We’ll be following the virtual reality talks at the upcoming TED conference this week. The theme of TED 2016 is Dream which is entirely appropriate for the emerging developments in VR. Not because virtual reality is an unattainable dream, but because what was once confined the province of our imaginations is finally coming true. For our latest posted on virtual reality at TED 2016 see the following:
TED curator Chris Anderson talked to Re/code about the VR focus:
There are speakers at TED who’ll be arguing that VR and augmented reality offer the chance of a dramatic shift in how we interact with computers and with the real world . . . From digital to analog, from two-dimensional to three-dimensional, from observation to immersion, the demos they are working on are jaw-dropping. We can’t wait.
Virtual Reality Talks
For the first time, TED will be broadcast live in selected theaters on opening night. But as in the past, the talks will be available online. The lineup for the coming week includes Meta, the AR Glasses project with a major announcement coming on March 1st. In addition, Microsoft exec, Alex Kipman, will be talking about HoloLens. And Chris Milk will return for a followup to his TED talk last year on VR as an empathy machine.
Join us as we follow and comment on the talks this week.
Previous TED Talks on VR
TED has been the site of groundbreaking talks on virtual reality in prior years. Here’s four thought-provoking talks from previous conferences that explore some of the ways VR will impact our lives.
Chris Milk: Virtual reality can create the ultimate empathy machine
Published on Apr 22, 2015
Chris Milk’s account of how he got into virtual reality (hint: he started very young). All media is just a frame, a window into another world. But virtual reality obliterates the frame, placing you inside the space. For Milk, VR is not a video game peripheral, but an “empathy machine” that can change the world.
George Bloom: Virtual reality : how the ‘metaverse’ will change filmmaking
July 25, 2014
George Bloom discusses how filmmaking has been locked in a paradigm – victim, persecutor, rescuer – that is essentially unchanged over the past hundred years. He introduces the concept of the “metaverse” that will transform entertainment, letting people create the equivalent of million dollar movie sets at home. It will change the way we make films, but more importantly, it will transform storytelling.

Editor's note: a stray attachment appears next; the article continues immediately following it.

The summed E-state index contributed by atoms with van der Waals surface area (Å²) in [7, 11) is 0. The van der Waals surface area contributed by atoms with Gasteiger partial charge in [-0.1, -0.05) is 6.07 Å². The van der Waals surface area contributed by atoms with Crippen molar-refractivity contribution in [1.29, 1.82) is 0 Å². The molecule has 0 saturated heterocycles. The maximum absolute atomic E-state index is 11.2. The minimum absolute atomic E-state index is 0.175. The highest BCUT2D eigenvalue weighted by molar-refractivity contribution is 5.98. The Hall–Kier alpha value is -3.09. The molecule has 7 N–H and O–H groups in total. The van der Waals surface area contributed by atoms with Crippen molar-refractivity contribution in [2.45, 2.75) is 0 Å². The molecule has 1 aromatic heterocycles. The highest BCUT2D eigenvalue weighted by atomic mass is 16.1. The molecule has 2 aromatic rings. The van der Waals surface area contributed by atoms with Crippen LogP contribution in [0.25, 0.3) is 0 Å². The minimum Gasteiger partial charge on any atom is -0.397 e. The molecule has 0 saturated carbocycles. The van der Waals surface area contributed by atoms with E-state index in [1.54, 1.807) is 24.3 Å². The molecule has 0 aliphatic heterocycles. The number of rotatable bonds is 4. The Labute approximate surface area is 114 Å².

Ana Serrano: Life inside the bubble of a virtual reality world
Published on Oct 16, 2014
In a thought-provoking talk, Ana Serrano asks what will happen as immersive experiences become indistinguishable from the real world.
‘Technology will be so good it will be very hard for people to watch something that’s not been tailored for them,’ she says. But there is a darker side. Serrano believes that VR will subvert what psychologists call the ‘zero moment of truth’ – aka the moment we’re ‘uniquely out of control of any sentient decision moment and more susceptible to manipulation.’ In other works, VR will make us more commercially pliable.
Jim Blascovich: Virtual reality, avatars and multiple identities
Uploaded on Oct 24, 2011
A fascinating talk on multiple personalities long before the current wave of consumer VR. Jim Blascovich, who works with Jeremy Bailenson at the University of California at Santa Barbara, explores how we are spending increasing amounts of time in virtual worlds and the ways it will shape our lives in the physical world.
Think you have multiple personalities now? Just wait until you step into full-blown VR experiences.
Emory Craig is a writer, speaker, and consultant specializing in virtual reality (VR) and artificial intelligence (AI) with a rich background in art, new media, and higher education. A sought-after speaker at international conferences, he shares his unique insights on innovation and collaborates with universities, nonprofits, businesses, and international organizations to develop transformative initiatives in XR, AI, and digital ethics. Passionate about harnessing the potential of cutting-edge technologies, he explores the ethical ramifications of blending the real with the virtual, sparking meaningful conversations about the future of human experience in an increasingly interconnected world.